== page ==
Metaverse 3D Replicas Spark Open Questions Over IP Protections
Intellectual Property litigation attorney Jacob Schneider was interviewed for a Bloomberg Law article about the metaverse and the rights attached to digital goods. With virtual reality gaming and other metaverse applications going mainstream, digital goods modeled after their real-life counterparts take on new significance, and lawyers and courts must grapple with how to apply intellectual property law to fast-moving technology. Mr. Schneider commented on the U.S. Court of Appeals for the Ninth Circuit's ruling against The Play Pen, a Los Angeles strip club that objected to the use of similarly styled signage in the landscape of the game "Grand Theft Auto." Decided in 2008, the case exemplified generally favorable rulings regarding artistic expressions that seek to mimic a real-world environment in works like video games.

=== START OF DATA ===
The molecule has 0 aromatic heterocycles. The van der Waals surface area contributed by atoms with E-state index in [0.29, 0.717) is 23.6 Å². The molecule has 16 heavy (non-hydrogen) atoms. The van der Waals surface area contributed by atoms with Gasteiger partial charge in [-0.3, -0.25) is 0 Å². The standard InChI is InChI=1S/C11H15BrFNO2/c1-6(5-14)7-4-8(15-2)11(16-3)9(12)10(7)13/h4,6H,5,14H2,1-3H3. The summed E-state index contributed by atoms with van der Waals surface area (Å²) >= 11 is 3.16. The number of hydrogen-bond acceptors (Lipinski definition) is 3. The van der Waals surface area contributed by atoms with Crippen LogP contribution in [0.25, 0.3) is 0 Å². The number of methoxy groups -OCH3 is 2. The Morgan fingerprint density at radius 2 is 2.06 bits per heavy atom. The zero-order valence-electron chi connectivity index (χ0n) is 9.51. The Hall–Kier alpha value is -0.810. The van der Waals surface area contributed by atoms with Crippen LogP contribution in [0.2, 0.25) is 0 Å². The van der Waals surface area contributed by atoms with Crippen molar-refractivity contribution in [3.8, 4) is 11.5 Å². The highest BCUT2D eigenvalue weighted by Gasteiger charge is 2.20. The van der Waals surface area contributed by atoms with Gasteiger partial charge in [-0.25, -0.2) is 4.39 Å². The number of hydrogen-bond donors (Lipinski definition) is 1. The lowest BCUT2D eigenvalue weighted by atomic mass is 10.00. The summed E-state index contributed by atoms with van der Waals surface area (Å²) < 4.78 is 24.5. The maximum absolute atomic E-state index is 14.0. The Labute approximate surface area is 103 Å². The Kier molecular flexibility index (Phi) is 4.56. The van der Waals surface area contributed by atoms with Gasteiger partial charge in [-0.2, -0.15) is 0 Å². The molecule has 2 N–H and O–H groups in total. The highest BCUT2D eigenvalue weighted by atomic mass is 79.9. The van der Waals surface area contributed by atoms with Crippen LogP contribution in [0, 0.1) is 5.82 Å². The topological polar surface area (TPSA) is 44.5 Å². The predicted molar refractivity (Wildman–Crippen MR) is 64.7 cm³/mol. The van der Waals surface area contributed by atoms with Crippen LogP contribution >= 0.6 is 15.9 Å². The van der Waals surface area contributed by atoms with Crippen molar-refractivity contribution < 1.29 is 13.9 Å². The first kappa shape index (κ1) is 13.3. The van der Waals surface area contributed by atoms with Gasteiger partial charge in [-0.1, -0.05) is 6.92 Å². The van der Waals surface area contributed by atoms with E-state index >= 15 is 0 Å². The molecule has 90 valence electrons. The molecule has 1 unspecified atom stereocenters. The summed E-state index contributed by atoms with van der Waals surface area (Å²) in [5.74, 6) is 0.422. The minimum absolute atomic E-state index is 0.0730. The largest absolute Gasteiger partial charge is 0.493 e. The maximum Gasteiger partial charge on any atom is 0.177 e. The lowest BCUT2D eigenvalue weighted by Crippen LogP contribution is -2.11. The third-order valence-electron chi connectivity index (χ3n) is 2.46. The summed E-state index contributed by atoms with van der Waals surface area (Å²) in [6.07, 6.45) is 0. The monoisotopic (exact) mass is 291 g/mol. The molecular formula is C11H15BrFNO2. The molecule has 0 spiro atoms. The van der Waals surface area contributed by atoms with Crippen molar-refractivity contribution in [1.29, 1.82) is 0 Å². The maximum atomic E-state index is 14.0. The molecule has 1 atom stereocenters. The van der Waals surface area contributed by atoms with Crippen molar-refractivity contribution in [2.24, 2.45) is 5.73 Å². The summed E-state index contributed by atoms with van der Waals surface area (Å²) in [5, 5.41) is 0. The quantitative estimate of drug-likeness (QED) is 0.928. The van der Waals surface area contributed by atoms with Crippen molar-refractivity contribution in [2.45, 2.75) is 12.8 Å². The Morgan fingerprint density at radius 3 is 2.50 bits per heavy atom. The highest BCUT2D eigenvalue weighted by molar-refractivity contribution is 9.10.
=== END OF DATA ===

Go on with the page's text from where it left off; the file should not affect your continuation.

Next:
"They want to make the city in the game look and feel like Los Angeles, and part of that is putting elements from Los Angeles into the game," he said. "The court said, 'Hey, this is a piece of art. This is an element of the creative work that's important.'"
However, Mr. Schneider added, the courts have not fully addressed designs in virtual spaces that users can manipulate and whether designs that include brand-specific elements are protected.
"Do we call that artistic, or is it just a functional space that you're in?" he asked. "I don't know. The courts haven't dealt with that yet."